Editor’s note: If you haven’t met “Flo” yet, this superhero is visiting Cowichan communities this summer, helping us face down a severe drought and water restrictions. Cowichan Watershed Board summer student Lauren Frost reports in weekly as Flo visits local watershed heroes to learn more about their work.
Name: Rai Mullin
Occupation: Summer student, Cowichan Lake and River Stewardship Society (CLRSS)
Why Flo Likes Him: Riparian Restoration Hero
Flo: Hi Rai. I understand you are here for the summer to help with lake and river stewardship. How do you like it?
Rai: I love riparian restoration. It really pays in ways that you wouldn’t imagine. When you get to go back the next year and check out the sites, and see that it looks great and the plants are doing well, it gives you a really good feeling about the whole project.
Flo: CLRSS is an amazing organization that does so much to restore lakeside vegetation all summer to improve the fish and wildlife habitat around Cowichan Lake. Thank you for helping them! Can you tell me why this work is so important?
Rai: The work that we do is so important because the entire watershed depends on this. The lake is the beginning. All the water that runs off into the lake continues down the river, affecting the rest of the watershed. The riparian habitat also prevents erosion, provides food and cover for fish and wildlife, and provides shade. Without the riparian restoration, the water that runs through could be polluted and damaging to the ecosystem.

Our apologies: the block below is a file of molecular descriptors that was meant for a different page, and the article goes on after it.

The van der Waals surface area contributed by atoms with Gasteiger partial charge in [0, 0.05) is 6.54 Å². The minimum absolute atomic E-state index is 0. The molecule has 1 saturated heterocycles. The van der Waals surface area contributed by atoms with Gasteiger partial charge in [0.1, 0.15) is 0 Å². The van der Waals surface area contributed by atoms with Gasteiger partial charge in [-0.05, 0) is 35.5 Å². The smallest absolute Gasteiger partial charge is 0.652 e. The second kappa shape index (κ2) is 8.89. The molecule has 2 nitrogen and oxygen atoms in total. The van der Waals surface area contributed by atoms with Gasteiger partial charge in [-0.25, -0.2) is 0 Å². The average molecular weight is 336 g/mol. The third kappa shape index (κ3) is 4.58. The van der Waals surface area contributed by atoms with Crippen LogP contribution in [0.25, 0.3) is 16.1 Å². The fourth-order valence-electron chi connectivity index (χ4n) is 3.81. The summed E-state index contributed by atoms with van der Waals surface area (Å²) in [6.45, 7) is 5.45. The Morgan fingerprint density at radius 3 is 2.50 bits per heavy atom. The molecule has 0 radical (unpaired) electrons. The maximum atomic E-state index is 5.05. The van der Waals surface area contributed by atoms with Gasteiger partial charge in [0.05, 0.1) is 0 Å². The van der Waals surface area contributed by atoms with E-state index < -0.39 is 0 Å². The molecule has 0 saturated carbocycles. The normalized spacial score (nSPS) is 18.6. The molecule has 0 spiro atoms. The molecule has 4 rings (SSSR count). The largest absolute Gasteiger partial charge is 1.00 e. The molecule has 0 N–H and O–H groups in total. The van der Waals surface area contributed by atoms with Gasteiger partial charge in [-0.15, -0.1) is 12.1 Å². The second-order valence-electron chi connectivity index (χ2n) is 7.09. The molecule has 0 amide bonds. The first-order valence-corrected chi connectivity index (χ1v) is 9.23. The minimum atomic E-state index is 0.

Flo: What is your favourite project or accomplishment of this summer?
Rai: My favourite project would be the hardest one: Jake’s at the Lake. It may have been very difficult digging, but it is a focal point for the entire town of Lake Cowichan to see. It really shows how much hard work we pour into this, and how much it means to us. It also proves that, in the long run, the work we do looks great for both the watershed and for the entire town.
Flo: What will you look back on when you’re older and feel great about?
Rai: I’ve always loved the forest as a kid, so when I look back and I see all the plants grown up and natural, it will have a really great look and feel to it, knowing how important it is for the ecosystem.
Flo: If you could ask every Cowichan region resident to do one thing for our watershed, what would it be?
Rai: I would ask every single resident to learn something new about the way our watershed functions — something that they haven’t thought about or put through their mind before — and think about why it happens, how it happens, where it comes from, and what they can do about it.